By Tracy Hume
I’m celebrating the publication of my first national magazine article.
Writing has always played a role in the day jobs I’ve held (community relations assistant at a hospital, academic report writer and grant writer at a community college).
But most of the writing I’ve done for work has been written for a very specialized audience. And except for a short stint as a temporary guest columnist for The Denver Post in 2002, it was mostly behind-the-scenes and did not carry a byline.
In 2006 I began freelancing full-time, focusing on the areas I knew best — researching and writing specialized academic reports and grants. These are worthwhile writing niches.
However, it’s helpful to be able to show a breadth of writing abilities on your writer’s website, and bylined pieces are an essential part of a writer’s portfolio.
I wanted to get a byline in a national magazine to show potential clients I can also write shorter, consumer-oriented pieces.
Here’s how I made that happen.
Write what you know
Step 1. I’m a regular reader of Weight Watchers magazine.
I noticed each issue had a one-page article featuring different types of exercise. I love square dancing and thought to myself, “why haven’t they published an article on square dancing? They should!”
Lesson: Pitch a magazine you already read with a topic you are passionate about.
Step 2. I found an editor’s name in the masthead and Googled “editor name” “@weightwatchers.com” to find her e-mail address. Bingo!
Lesson: Use whatever tips and tricks you can to find editor contact info. I learned the Google search tip in one of the weekly webinars offered by the Freelance Writers Den.
Step 3. I sent a query to the editor. In the query, I described my connections with both Weight Watchers and with square dancing to establish my authority on the topic.
But I didn’t have any relevant clips, so I broke one of the rules of query writing: I wrote the 400-word article and sent it in with my query.
Before I wrote it, I carefully studied the feature in the magazine for style, length, tone, subheads, etc. and then I tried to mimic it as precisely as possible.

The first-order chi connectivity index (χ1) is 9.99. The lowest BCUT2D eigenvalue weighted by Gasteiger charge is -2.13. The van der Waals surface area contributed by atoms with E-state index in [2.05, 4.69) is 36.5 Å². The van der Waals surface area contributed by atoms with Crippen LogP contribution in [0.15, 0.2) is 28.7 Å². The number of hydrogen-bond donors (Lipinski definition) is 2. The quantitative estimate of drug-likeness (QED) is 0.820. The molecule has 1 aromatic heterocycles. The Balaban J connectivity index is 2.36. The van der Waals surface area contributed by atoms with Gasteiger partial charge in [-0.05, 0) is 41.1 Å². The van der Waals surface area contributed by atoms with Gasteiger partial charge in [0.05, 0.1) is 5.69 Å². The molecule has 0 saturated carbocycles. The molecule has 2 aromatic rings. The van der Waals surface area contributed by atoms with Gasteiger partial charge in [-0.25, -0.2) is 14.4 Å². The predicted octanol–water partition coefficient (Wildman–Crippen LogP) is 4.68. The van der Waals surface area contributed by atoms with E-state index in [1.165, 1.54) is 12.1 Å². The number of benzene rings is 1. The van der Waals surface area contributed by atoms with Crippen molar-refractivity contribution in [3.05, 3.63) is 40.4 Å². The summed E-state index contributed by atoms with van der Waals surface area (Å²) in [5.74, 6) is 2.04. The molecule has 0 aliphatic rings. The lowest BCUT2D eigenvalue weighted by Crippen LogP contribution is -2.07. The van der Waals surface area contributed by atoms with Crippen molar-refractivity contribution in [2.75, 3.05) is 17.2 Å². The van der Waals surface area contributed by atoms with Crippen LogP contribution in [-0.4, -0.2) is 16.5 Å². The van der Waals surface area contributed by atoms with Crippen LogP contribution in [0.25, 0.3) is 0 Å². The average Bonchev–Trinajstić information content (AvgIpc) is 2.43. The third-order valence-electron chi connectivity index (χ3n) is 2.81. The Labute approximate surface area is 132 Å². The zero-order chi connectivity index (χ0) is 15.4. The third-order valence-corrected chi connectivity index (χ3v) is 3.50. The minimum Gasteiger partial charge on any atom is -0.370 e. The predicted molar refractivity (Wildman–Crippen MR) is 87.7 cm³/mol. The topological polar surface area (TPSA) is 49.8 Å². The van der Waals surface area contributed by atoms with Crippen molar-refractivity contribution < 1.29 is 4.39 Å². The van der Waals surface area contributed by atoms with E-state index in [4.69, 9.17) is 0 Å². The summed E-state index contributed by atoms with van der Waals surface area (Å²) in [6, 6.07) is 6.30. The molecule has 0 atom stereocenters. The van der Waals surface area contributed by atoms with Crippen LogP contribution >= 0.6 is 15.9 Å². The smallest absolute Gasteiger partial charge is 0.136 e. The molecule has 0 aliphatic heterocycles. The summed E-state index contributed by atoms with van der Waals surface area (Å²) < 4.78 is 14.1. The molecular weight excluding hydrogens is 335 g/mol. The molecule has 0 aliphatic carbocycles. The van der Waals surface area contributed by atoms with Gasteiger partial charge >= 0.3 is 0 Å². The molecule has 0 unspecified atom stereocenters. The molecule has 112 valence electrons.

Dear [editor’s name]:
I am a professional freelance writer, a Weight Watchers member (55 lbs lost so far, still moving toward goal), a regular reader of Weight Watchers Magazine and a square dancer. I think square dancing would be a great topic for the Magazine’s “I tried it!” feature.
I wouldn’t normally send a pre-written article (see below: ‘Square Dancing: When her partner walked out, she stepped up by committing to eating right and dancing to a new tune’), but most of my recent writing has been B2B, so I thought it would be best if I sent you an example of what I can do. I can also provide additional copy for online content, including links to national square dance sites, etc.
Thanks for your consideration!
[I attached the article draft here.]
Lesson: Sometimes the only way to show an editor you can write what they need is to go ahead and write it.
Step 4. Four weeks after my e-mail query the editor asked me to send clips. The only relevant clips I had were two essays published eleven years ago in the newspaper. I sent them. She gave me the assignment.
Lesson: If you have ever had anything published, it counts as a clip.
Write – and revise
Step 5. On May 8 the editor assigned me a 400-word piece with a due date of May 17. She gave me multiple suggestions for revising the piece I had submitted with the query. I turned it in before the deadline.
Lesson: Be prepared to write quickly and deliver on time.
Step 6. After I turned in the story it went through six weeks of revisions. For a 400-word story!
Different editors had different questions, and each editor wanted to emphasize a different aspect of the story.
After revisions were finished a fact-checker confirmed every detail. I responded quickly to each request.
Because it was a personal essay, I wanted it to be true, but if they needed to modify the voice to fit the magazine, I was cool with that.
In the end, not a single sentence I had submitted in the original query survived the rounds of revisions intact!
Lesson: Don’t be married to your words. The magazine’s editors know best what fits with the voice/tone of their publication.
Paid and published
Step 7. I submitted my invoice on July 8, after the last round of revisions was accepted. I received a check on July 15.
Lesson: Weight Watchers magazine pays on time! (Probably can’t generalize to all consumer magazines here … I’m sure each one is different.)
Step 8. My piece, “Dance Therapy,” appeared in the November/December 2013 issue of Weight Watchers magazine. (Now I’m a local celebrity — within my local Weight Watchers group, anyway. Ha!)
How do you use your passions to get great gigs? Tell us in the comments below.
Tracy Hume is a Colorado-based freelance writer who loves learning new things and writing about them. She learned to square dance last year, and this year she’s completing a certificate program in health information technology.